Health Beat 9-1-2006

Inside the First-Aid Kit

First-aid kitWhether it’s a severe paper cut or a broken limb, accidents happen at meetings, and planners should be ready. To find out what should be in the on-site first-aid kit, M&C went to the source, the Washington, D.C-based American Red Cross.

Pier Blake, senior associate for events and conferences, brings along a personal Red Cross first-aid kit (; $6.95), which comes with a compress, adhesive bandages, cloth tape, antibiotic ointment, antiseptic wipes, aspirin, latex-free gloves, scissors, three-inch roller bandages, gauze pads and a first-aid instruction card. Used most often is the Band-Aid. “Someone will cut themselves when packing boxes, or we get box-cutter cuts,” says Blake. “As we run out, we just restock.”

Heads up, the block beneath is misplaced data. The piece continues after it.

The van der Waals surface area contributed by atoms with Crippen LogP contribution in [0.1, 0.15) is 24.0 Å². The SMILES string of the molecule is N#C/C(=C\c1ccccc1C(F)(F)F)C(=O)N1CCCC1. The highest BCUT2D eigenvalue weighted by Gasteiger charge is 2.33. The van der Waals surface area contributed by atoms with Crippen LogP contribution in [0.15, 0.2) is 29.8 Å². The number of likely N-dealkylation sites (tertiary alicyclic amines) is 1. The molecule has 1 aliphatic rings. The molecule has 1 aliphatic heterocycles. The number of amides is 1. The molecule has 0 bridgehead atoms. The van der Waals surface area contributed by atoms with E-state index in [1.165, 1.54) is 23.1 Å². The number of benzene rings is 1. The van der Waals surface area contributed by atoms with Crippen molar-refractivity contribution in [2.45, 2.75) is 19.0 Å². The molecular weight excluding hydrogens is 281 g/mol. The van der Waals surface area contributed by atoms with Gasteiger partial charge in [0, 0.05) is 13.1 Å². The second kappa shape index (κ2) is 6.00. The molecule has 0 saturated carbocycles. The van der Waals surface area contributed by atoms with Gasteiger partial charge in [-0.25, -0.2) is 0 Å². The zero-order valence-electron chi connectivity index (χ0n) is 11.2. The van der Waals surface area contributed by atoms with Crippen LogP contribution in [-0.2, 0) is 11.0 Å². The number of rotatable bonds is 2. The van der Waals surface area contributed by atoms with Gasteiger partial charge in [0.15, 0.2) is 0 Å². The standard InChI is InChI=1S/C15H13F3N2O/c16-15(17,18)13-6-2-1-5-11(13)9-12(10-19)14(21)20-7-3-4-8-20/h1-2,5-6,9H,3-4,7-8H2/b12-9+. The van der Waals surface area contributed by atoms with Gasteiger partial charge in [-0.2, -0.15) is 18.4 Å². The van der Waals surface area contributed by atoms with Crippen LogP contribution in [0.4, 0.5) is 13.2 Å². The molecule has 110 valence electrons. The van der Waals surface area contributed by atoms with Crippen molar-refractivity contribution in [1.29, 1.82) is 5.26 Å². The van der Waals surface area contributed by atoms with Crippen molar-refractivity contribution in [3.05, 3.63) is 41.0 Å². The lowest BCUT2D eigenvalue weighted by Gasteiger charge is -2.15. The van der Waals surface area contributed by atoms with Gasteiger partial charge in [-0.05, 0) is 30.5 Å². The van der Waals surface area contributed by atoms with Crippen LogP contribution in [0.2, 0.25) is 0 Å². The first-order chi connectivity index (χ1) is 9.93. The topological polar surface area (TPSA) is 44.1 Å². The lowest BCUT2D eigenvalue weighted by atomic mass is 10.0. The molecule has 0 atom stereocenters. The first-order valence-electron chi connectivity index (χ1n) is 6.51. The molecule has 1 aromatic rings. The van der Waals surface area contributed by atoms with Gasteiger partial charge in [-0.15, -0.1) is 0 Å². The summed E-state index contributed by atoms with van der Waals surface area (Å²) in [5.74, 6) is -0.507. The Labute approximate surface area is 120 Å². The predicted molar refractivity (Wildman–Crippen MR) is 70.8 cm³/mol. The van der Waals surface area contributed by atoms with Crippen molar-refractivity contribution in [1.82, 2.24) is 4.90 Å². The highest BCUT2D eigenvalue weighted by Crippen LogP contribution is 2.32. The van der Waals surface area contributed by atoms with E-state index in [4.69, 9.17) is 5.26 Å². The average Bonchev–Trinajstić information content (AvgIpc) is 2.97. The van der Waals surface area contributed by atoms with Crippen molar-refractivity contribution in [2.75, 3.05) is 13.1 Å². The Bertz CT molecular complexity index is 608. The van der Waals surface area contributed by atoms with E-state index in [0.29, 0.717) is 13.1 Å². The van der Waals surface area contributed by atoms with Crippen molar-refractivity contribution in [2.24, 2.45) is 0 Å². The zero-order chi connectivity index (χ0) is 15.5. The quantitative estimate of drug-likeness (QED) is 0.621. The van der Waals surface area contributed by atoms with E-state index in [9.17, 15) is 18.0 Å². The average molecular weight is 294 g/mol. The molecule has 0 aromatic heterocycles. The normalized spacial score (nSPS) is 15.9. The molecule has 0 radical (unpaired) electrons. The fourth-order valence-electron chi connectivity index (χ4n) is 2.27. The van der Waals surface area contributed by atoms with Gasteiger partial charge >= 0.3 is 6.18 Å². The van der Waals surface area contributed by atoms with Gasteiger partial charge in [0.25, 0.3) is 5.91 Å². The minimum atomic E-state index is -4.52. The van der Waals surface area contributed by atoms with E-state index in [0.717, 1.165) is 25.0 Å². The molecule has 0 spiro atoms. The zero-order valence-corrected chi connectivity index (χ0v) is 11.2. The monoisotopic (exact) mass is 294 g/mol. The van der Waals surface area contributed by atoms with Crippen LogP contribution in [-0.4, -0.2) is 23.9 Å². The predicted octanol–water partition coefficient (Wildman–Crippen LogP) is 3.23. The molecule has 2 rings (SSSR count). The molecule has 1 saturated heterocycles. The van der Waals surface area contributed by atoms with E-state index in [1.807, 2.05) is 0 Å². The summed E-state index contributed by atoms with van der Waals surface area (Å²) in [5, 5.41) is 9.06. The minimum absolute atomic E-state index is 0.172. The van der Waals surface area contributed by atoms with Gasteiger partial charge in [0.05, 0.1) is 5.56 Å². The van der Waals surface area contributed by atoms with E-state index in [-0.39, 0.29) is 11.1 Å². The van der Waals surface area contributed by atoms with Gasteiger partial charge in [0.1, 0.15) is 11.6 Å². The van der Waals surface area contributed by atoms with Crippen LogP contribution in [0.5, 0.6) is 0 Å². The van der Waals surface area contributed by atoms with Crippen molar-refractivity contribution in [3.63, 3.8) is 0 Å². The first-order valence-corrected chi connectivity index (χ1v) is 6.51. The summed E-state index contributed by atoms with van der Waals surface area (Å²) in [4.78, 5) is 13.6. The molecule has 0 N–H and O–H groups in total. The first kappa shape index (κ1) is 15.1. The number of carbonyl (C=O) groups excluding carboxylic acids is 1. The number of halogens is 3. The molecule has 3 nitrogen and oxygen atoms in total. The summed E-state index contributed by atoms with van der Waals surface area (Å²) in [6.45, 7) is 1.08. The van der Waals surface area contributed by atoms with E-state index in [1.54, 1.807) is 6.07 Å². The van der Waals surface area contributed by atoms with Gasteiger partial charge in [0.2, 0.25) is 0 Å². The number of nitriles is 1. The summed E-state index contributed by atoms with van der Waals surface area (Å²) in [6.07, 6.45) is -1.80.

Many of Blake’s events take place at the Washington Convention Center, where attendee mishaps are handled at the facility’s first-aid station.

Also available online is the emergency-preparedness kit, a backpack with a flashlight, a blanket, a roll of duct tape, a first-aid kit and much more.